Pituitary adenoma can be broken down - “adeno” refers to a gland and “oma” refers to a tumor, so pituitary adenoma is a tumor that develops in the hormone-producing cells of the pituitary gland.
Normally, the pituitary is a pea-sized gland, hanging by a stalk from the base of the brain.
It sits just behind the eyes near the optic chiasm, which is where the optic nerves cross.
The anterior pituitary, which is the front of the pituitary gland, contains a few different types of cells, each of which secretes a different hormone.
The largest group of cells are the somatotropes which secrete growth hormone, or GH for short, which goes on to promote tissue and organ growth.
The second largest cell group are the corticotrophs which secrete adrenocorticotropic hormone, or ACTH for short.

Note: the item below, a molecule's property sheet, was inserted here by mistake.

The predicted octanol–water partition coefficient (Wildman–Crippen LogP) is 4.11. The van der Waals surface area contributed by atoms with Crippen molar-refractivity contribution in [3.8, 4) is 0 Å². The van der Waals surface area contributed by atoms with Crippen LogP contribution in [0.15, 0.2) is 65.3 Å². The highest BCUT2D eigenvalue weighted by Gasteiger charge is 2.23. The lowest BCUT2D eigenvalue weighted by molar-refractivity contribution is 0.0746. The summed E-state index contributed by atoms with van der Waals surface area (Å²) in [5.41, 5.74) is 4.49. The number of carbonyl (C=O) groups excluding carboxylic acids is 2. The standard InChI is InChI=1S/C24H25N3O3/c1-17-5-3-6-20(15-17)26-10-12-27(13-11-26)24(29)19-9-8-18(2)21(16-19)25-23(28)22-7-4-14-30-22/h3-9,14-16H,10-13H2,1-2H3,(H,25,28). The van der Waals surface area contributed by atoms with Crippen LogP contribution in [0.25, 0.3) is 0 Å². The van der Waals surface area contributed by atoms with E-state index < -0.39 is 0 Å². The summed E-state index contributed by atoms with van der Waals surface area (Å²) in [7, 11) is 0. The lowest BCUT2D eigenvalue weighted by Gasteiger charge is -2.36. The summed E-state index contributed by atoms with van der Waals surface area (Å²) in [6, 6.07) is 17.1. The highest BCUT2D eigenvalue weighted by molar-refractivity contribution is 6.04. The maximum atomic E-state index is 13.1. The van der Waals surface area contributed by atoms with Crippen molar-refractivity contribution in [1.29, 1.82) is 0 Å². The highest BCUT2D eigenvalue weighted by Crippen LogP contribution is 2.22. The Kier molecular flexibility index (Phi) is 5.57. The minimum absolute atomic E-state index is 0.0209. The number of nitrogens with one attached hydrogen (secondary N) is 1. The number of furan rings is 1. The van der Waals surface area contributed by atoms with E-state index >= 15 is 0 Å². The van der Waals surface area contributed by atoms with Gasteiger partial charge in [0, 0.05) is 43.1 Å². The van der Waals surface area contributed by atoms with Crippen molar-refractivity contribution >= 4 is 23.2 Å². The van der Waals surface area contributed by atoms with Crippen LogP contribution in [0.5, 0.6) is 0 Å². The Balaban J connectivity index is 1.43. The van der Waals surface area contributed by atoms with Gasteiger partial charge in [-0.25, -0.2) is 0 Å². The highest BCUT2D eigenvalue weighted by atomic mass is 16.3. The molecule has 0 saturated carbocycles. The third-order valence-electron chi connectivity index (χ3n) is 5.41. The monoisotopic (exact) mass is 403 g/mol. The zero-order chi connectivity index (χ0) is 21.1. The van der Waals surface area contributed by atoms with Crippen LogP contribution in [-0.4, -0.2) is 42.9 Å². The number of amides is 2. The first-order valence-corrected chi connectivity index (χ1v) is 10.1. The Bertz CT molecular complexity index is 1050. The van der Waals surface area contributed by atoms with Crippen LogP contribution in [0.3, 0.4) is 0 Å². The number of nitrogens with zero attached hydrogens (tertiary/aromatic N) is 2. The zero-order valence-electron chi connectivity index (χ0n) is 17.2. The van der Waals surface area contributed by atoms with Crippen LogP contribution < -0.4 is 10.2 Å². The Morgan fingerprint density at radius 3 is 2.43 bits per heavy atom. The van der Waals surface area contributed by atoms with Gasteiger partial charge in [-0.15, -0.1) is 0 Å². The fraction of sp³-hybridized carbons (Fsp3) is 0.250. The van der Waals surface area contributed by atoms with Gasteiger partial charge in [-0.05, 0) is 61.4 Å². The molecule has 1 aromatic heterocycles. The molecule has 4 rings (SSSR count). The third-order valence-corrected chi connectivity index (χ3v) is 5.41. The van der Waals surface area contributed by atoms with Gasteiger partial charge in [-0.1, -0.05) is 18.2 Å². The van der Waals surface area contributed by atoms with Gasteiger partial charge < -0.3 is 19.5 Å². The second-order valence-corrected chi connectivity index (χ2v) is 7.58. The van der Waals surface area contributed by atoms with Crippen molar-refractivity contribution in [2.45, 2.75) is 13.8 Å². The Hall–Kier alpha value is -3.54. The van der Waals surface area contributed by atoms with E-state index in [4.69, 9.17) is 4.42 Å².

ACTH stimulates the adrenal glands to secrete cortisol, a hormone that controls the stress response and metabolic regulation.
A smaller cell group are the lactotrophs which secrete prolactin.
Prolactin stimulates breast milk production, and also inhibits ovulation, which is when an egg cell is released from the ovary, and inhibits spermatogenesis, which is the development of sperm cells.
There are also thyrotrophs which are cells that secrete thyroid stimulating hormone, or TSH which goes on to stimulate the thyroid gland.
And finally, there are also gonadotrophs which secrete two gonadotropic hormones - luteinizing hormone, or LH, and follicle-stimulating hormone, or FSH, both of which go on to stimulate the ovaries or testes.
In pituitary adenomas, one of these cells mutates and becomes neoplastic, meaning that it starts dividing uncontrollably and over time it forms a tumor.